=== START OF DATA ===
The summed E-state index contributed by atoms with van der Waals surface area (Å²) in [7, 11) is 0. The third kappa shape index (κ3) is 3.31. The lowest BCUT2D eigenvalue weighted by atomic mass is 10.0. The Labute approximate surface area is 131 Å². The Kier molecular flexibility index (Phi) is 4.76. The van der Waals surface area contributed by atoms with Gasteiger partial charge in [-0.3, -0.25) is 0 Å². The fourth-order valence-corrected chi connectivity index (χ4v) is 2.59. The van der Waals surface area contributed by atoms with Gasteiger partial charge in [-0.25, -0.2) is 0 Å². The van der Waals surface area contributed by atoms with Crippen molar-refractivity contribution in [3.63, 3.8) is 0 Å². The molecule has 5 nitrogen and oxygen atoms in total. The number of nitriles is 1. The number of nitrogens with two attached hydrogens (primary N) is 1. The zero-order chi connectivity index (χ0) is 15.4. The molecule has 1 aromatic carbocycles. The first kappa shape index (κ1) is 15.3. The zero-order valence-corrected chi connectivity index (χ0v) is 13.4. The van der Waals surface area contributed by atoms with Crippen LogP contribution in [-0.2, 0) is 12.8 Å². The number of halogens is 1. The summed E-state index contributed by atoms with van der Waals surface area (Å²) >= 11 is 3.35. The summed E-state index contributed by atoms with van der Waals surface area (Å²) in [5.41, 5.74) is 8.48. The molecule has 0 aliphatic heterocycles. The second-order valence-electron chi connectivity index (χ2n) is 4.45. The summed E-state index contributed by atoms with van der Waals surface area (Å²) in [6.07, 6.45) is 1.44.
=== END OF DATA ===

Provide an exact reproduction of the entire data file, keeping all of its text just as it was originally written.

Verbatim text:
The summed E-state index contributed by atoms with van der Waals surface area (Å²) in [7, 11) is 0. The third kappa shape index (κ3) is 3.31. The lowest BCUT2D eigenvalue weighted by atomic mass is 10.0. The Labute approximate surface area is 131 Å². The Kier molecular flexibility index (Phi) is 4.76. The van der Waals surface area contributed by atoms with Gasteiger partial charge in [-0.3, -0.25) is 0 Å². The fourth-order valence-corrected chi connectivity index (χ4v) is 2.59. The van der Waals surface area contributed by atoms with Gasteiger partial charge in [-0.25, -0.2) is 0 Å². The van der Waals surface area contributed by atoms with Crippen molar-refractivity contribution in [3.63, 3.8) is 0 Å². The molecule has 5 nitrogen and oxygen atoms in total. The number of nitriles is 1. The number of nitrogens with two attached hydrogens (primary N) is 1. The zero-order chi connectivity index (χ0) is 15.4. The molecule has 1 aromatic carbocycles. The first kappa shape index (κ1) is 15.3. The zero-order valence-corrected chi connectivity index (χ0v) is 13.4. The van der Waals surface area contributed by atoms with Crippen LogP contribution in [-0.2, 0) is 12.8 Å². The number of halogens is 1. The summed E-state index contributed by atoms with van der Waals surface area (Å²) >= 11 is 3.35. The summed E-state index contributed by atoms with van der Waals surface area (Å²) in [5.41, 5.74) is 8.48. The molecule has 0 aliphatic heterocycles. The second-order valence-electron chi connectivity index (χ2n) is 4.45. The summed E-state index contributed by atoms with van der Waals surface area (Å²) in [6.07, 6.45) is 1.44.